Reminding myself of that just now helped a lot. And She just blessed my life right now. Look at God.

I also learned that flowing energy towards what I don’t want by resisting, especially with frustration and beating myself up, creates more of that experience in my life. Where energy flows, power goes. I’m putting a lot of energy into resistance instead of heading towards what I want. Maybe I’m having a hard time changing old, limiting habits because I’m putting energy and focus into the fact that I’m having a harder time than I anticipated changing my old habits. Maybe this is hard because I’ve been “fighting” instead of being patient with myself.

Evidence Not Fighting and Not Worrying Works

Well, that’s what I’ve been learning from Abraham Hicks and actually finding evidence of in my own life and practice with deliberate creation now that I really think about it. When I’ve let go and didn’t worry about stuff or beat myself up about what I could have, should have done, I’ve gotten exactly what I wanted.

Actually, that’s how I manifested my new job at a great, local tech company and my new iPhone. That’s also how I’ve kept my bills paid when I was only working part-time, didn’t have my car repossessed although I missed way over 3 payments, had my car payments and APR lowered although my credit is currently less than good, and kept high-quality food in my fridge despite not having much funds. Not worrying about what I didn’t have worked fine. So maybe it’s time I stop worrying about what I’m not doing and just be.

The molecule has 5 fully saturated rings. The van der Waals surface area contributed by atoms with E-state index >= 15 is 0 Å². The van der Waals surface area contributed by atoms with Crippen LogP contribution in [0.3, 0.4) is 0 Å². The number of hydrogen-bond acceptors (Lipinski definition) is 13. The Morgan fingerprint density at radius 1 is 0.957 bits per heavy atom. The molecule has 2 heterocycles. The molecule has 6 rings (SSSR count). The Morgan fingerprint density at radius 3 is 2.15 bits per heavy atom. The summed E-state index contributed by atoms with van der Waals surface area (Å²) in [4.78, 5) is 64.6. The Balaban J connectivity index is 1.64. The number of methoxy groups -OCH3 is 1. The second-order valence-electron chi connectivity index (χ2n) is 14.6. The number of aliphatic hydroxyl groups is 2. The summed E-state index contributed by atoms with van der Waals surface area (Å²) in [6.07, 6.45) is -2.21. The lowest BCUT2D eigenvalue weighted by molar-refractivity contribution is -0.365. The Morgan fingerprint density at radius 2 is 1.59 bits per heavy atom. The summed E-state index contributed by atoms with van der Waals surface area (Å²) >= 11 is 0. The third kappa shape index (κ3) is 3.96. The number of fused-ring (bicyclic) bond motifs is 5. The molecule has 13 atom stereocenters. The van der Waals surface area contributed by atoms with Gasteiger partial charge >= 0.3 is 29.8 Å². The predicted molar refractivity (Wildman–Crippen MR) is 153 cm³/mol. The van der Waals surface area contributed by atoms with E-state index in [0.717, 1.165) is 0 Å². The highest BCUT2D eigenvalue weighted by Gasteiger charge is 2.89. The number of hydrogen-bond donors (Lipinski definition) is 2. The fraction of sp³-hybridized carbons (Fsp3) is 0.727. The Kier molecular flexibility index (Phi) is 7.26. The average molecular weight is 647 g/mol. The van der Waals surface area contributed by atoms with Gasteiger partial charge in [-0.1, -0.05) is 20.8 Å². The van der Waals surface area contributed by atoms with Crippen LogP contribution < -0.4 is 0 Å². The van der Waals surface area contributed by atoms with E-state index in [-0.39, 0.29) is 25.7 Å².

The Solution

Yeah, that’s what I’ll do. Chill.

I’ll also stop worrying about creating the “right” type of content and just come here to talk my shit, share my lessons as they come, keep the updates, and work through my shit as I just did with this post.

Oh my goodness, I feel so much better now! #WritingIsMyTherapy

Currently finding it hard to establish your own healthy, new habits? How are you managing and what have you tried? Please remember to never give up. One thing I’ve been committed to is never giving up no matter how hard and dark things look.

Love yourself through it. If you’re super frustrated and angered with yourself, it might take you some time to get to a point of loving yourself through this. It’ll still take me some time although I’ve just taken myself out of my funk. Be patient boo. It’s coming. Belieee’ dat. (Believe that)